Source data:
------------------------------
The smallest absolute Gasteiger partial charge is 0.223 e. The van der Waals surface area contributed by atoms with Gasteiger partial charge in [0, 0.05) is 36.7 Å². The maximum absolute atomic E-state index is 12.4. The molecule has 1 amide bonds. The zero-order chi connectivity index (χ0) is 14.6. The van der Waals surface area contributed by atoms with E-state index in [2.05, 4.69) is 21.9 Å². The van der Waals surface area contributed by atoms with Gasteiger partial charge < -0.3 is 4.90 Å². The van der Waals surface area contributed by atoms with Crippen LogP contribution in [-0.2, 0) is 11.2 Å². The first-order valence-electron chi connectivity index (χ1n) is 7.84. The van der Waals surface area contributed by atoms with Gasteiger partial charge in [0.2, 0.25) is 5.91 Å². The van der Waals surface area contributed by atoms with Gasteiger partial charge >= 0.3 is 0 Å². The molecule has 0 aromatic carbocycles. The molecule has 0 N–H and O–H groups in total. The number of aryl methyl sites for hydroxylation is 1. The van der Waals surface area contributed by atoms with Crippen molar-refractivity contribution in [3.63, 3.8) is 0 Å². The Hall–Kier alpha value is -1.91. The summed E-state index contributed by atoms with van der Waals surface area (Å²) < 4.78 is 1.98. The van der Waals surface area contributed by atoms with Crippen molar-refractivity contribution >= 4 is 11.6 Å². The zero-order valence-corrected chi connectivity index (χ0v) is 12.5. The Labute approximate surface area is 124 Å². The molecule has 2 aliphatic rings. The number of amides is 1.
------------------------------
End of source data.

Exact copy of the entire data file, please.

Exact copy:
The smallest absolute Gasteiger partial charge is 0.223 e. The van der Waals surface area contributed by atoms with Gasteiger partial charge in [0, 0.05) is 36.7 Å². The maximum absolute atomic E-state index is 12.4. The molecule has 1 amide bonds. The zero-order chi connectivity index (χ0) is 14.6. The van der Waals surface area contributed by atoms with E-state index in [2.05, 4.69) is 21.9 Å². The van der Waals surface area contributed by atoms with Gasteiger partial charge < -0.3 is 4.90 Å². The van der Waals surface area contributed by atoms with Crippen LogP contribution in [-0.2, 0) is 11.2 Å². The first-order valence-electron chi connectivity index (χ1n) is 7.84. The van der Waals surface area contributed by atoms with Gasteiger partial charge in [0.2, 0.25) is 5.91 Å². The van der Waals surface area contributed by atoms with Gasteiger partial charge >= 0.3 is 0 Å². The molecule has 0 aromatic carbocycles. The molecule has 0 N–H and O–H groups in total. The number of aryl methyl sites for hydroxylation is 1. The van der Waals surface area contributed by atoms with Crippen molar-refractivity contribution in [3.63, 3.8) is 0 Å². The Hall–Kier alpha value is -1.91. The summed E-state index contributed by atoms with van der Waals surface area (Å²) < 4.78 is 1.98. The van der Waals surface area contributed by atoms with Crippen molar-refractivity contribution >= 4 is 11.6 Å². The zero-order valence-corrected chi connectivity index (χ0v) is 12.5. The Labute approximate surface area is 124 Å². The molecule has 2 aliphatic rings. The number of amides is 1.